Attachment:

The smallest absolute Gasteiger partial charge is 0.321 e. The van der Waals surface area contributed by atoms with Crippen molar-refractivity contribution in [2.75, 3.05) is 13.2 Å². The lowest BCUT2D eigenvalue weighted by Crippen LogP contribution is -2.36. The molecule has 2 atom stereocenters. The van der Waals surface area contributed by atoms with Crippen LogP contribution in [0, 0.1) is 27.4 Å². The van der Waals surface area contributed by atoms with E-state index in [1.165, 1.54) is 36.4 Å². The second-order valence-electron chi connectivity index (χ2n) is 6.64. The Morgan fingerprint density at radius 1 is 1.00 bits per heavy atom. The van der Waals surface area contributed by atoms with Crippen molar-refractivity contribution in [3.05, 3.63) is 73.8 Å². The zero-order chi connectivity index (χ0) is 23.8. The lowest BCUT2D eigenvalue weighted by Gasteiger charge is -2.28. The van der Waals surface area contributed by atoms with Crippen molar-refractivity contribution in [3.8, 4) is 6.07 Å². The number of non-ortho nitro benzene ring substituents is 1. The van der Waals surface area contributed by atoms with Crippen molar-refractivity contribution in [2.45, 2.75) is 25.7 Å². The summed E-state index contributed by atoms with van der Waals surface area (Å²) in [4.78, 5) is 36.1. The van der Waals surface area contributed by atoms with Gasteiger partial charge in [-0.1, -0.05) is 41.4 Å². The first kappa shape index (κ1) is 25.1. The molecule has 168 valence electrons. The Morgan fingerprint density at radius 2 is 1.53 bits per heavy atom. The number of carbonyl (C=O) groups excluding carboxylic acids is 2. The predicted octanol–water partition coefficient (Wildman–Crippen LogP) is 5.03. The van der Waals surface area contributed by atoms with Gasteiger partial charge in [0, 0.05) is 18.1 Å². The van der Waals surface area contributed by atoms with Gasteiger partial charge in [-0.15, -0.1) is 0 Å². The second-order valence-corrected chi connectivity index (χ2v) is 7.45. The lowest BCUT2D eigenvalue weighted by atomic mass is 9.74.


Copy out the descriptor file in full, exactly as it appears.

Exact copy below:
The smallest absolute Gasteiger partial charge is 0.321 e. The van der Waals surface area contributed by atoms with Crippen molar-refractivity contribution in [2.75, 3.05) is 13.2 Å². The lowest BCUT2D eigenvalue weighted by Crippen LogP contribution is -2.36. The molecule has 2 atom stereocenters. The van der Waals surface area contributed by atoms with Crippen LogP contribution in [0, 0.1) is 27.4 Å². The van der Waals surface area contributed by atoms with E-state index in [1.165, 1.54) is 36.4 Å². The second-order valence-electron chi connectivity index (χ2n) is 6.64. The Morgan fingerprint density at radius 1 is 1.00 bits per heavy atom. The van der Waals surface area contributed by atoms with Crippen molar-refractivity contribution in [3.05, 3.63) is 73.8 Å². The zero-order chi connectivity index (χ0) is 23.8. The lowest BCUT2D eigenvalue weighted by Gasteiger charge is -2.28. The van der Waals surface area contributed by atoms with Crippen molar-refractivity contribution in [3.8, 4) is 6.07 Å². The number of non-ortho nitro benzene ring substituents is 1. The van der Waals surface area contributed by atoms with Crippen molar-refractivity contribution in [2.45, 2.75) is 25.7 Å². The summed E-state index contributed by atoms with van der Waals surface area (Å²) in [4.78, 5) is 36.1. The van der Waals surface area contributed by atoms with Gasteiger partial charge in [-0.1, -0.05) is 41.4 Å². The first kappa shape index (κ1) is 25.1. The molecule has 168 valence electrons. The Morgan fingerprint density at radius 2 is 1.53 bits per heavy atom. The number of carbonyl (C=O) groups excluding carboxylic acids is 2. The predicted octanol–water partition coefficient (Wildman–Crippen LogP) is 5.03. The van der Waals surface area contributed by atoms with Gasteiger partial charge in [0, 0.05) is 18.1 Å². The van der Waals surface area contributed by atoms with Gasteiger partial charge in [-0.15, -0.1) is 0 Å². The second-order valence-corrected chi connectivity index (χ2v) is 7.45. The lowest BCUT2D eigenvalue weighted by atomic mass is 9.74.